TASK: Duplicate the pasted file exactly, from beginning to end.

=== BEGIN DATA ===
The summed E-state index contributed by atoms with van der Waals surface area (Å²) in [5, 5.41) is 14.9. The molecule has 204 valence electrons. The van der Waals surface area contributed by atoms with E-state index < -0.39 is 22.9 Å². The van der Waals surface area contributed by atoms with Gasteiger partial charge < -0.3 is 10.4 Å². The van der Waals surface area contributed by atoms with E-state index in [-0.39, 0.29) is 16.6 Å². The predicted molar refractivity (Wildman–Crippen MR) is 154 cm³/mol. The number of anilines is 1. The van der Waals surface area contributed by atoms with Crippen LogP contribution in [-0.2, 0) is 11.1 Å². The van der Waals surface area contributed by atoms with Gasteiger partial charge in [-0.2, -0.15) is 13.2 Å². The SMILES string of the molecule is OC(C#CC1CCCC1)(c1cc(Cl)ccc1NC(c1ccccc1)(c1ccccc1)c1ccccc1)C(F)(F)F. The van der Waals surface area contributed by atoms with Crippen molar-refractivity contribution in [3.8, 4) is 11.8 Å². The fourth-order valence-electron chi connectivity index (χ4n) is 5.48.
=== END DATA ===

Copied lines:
The summed E-state index contributed by atoms with van der Waals surface area (Å²) in [5, 5.41) is 14.9. The molecule has 204 valence electrons. The van der Waals surface area contributed by atoms with E-state index < -0.39 is 22.9 Å². The van der Waals surface area contributed by atoms with Gasteiger partial charge < -0.3 is 10.4 Å². The van der Waals surface area contributed by atoms with E-state index in [-0.39, 0.29) is 16.6 Å². The predicted molar refractivity (Wildman–Crippen MR) is 154 cm³/mol. The number of anilines is 1. The van der Waals surface area contributed by atoms with Crippen LogP contribution in [-0.2, 0) is 11.1 Å². The van der Waals surface area contributed by atoms with Gasteiger partial charge in [-0.2, -0.15) is 13.2 Å². The SMILES string of the molecule is OC(C#CC1CCCC1)(c1cc(Cl)ccc1NC(c1ccccc1)(c1ccccc1)c1ccccc1)C(F)(F)F. The van der Waals surface area contributed by atoms with Crippen molar-refractivity contribution in [3.8, 4) is 11.8 Å². The fourth-order valence-electron chi connectivity index (χ4n) is 5.48.